If anyone has ever spent time on a movie set, it would be crystal clear how grueling the lives of actors and filmmakers are, where the 12-16 hour days waffle between endless waiting and pressure packed performing. Knowing this little detail would give you a better picture of what a wonderful, cleansing and fulfilling time Vazquez has in the solitude of his studio. In a recent conversation, he mentioned the alarm on his phone set for 3pm, which reminds him to take a “moment of gratitude” for his good life and the great people he has to share it with. I believe that gratification, his acknowledgement of his circumstance clearly comes through in his art.

Yul Vazquez, Mother (2022), mixed media on printed canvas, 52 x 52 inches, courtesy of Red Fox Enterprises, Inc
Yul Vazquez, Mother (2022), mixed media on printed canvas, 52 x 52 inches, courtesy of Red Fox Enterprises, Inc

Vazquez often references his mother in his art, focusing on her light, love and strength. One example is Mother, where Vazquez uses a B-movie photograph of an obscure actress in a playful pose, with lightning bolts coming out of her fingers and costume. This combination of power and poise captured his attention, just like it did with the six-fingered x-ray, only this time, a weirdly iconic image of a female space alien became the center of his attention. Tags of “Where r u mother when I am so lost?” and “Your heart was always so full” crosses the upper portion of the picture plane, while on the bottom left appears a kid with a guitar who is clearly loving and cherishing her presence.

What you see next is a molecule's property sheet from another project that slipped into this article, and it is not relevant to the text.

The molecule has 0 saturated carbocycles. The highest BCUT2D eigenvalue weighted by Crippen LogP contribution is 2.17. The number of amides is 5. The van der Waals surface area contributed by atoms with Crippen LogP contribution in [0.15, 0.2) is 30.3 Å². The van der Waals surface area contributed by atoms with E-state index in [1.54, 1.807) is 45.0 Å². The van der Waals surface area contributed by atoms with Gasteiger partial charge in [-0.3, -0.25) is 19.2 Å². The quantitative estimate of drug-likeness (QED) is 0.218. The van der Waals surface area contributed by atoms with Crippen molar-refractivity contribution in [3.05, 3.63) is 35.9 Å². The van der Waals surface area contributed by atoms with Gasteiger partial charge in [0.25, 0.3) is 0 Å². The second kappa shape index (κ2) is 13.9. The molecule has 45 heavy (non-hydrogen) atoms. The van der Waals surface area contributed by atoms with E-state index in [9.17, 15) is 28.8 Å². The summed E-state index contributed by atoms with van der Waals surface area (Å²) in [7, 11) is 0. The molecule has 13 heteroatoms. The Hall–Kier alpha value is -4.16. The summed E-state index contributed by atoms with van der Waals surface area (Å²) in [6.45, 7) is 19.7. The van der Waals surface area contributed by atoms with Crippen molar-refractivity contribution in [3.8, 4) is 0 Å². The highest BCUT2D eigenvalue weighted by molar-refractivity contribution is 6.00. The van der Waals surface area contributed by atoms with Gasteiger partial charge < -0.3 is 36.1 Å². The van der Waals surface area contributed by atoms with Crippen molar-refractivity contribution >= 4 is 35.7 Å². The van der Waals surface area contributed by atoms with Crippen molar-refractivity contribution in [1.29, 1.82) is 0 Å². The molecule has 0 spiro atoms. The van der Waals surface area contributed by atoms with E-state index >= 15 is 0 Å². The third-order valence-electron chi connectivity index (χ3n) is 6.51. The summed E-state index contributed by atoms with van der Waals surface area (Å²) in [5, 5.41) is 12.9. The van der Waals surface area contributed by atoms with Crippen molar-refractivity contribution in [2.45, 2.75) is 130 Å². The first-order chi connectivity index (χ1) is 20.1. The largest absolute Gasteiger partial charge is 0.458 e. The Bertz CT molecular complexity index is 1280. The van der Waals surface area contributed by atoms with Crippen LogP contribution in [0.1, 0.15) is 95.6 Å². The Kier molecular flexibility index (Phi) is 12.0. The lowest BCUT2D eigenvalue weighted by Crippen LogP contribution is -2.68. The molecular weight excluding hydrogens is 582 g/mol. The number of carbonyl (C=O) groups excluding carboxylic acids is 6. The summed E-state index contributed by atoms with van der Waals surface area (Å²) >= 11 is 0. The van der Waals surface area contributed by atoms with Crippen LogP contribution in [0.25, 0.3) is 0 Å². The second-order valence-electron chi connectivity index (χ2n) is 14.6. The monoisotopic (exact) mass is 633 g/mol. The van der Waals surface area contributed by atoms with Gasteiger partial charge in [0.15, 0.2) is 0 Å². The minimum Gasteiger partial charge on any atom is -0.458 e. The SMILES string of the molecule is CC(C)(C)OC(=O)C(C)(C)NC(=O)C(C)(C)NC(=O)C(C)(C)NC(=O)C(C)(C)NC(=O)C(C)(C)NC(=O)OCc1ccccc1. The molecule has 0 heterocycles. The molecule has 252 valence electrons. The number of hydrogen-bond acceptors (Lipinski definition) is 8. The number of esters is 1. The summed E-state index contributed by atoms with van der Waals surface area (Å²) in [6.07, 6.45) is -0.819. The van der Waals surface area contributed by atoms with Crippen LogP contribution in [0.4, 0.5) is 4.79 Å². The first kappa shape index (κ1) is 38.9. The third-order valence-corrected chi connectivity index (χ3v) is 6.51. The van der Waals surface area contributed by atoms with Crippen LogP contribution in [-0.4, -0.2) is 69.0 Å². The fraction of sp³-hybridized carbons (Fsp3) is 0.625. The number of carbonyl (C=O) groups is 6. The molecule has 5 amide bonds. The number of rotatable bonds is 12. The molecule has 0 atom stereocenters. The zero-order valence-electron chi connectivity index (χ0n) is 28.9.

The exhibition, which is titled Bruce, refers to an omnipresent ‘being’ that symbolizes all, the entire universe, including the most important human traits in the artist’s mind: “kindness, never malevolence, and always having a heart of gold.” Bruce appears in a painting of the same name, as a buoyant bunny who sports a huge grin and hopeful eyes. The figure eight seen here, which surfaces from time to time in Vazquez’s work, signifies infinity, or no end to Bruce’s positive and all encompassing positive energy.

Yul Vazquez, Joker (2022), mixed media on printed canvas, 75 x 52 inches, courtesy of Red Fox Enterprises, Inc
Yul Vazquez, Joker (2022), mixed media on printed canvas, 75 x 52 inches, courtesy of Red Fox Enterprises, Inc

The multimedia work Joker began as a collage of bits and pieces of playing cards that happened to have the compelling distinction of a skull and crossbones on the back. Vazquez tags the blown up version of that collage with animated hearts, stars, squiggles and sprays, which are partnered with various phrasings like “Memento Mori,” “Love is the Law,” “Traveler” and “Mi Reina” (My Queen). Taken in all at once, a voodoo vibe breaks through the layers of iconic images, passionate declarations and whirlwinds of emotion that leave us with a potent and mesmerizing visual.

The formidable photography of Vazquez, which is the basis of many of his multimedia paintings, can be overtly cinematic at times, especially when his night scenes shift unmistakably toward the Noir. Conversely, his more ‘candid’ images taken in Miami and New York, where pretty much anything goes, capture everything from bold decadence and pure self indulgence to desolation and despair. That feeling of hopelessness, which at times can reach surreal heights, can best be seen and felt in his photographs taken in Cuba, where time has virtually stood still, as only the strength and ingenuity of the Cuban people can offer light and life.

Yul Vazquez, Untitled (2011),digital photograph printed on paper, 13 x 31 inches, edition ⅔, courtesy of the artist
Yul Vazquez, Untitled (2011),digital photograph printed on paper, 13 x 31 inches, edition ⅔, courtesy of the artist

Vazquez, the visual artist,  is like a diarist, except his tale is told through impactful phrases and images, brilliant color and iconic symbols. Fueled by an innate ability to see through the haze of the mundane, Vazquez continually takes us to a place where life can truly be enlightening.

Bruce, a solo exhibition of the works of Yul Vazquez, opens July 16 at Red Fox gallery, 55 Westchester Avenue, Pound Ridge NY 10576. For more information, please refer to https://www.redfoxartgallery.com/

Dream within a Dream

by Jen Dragon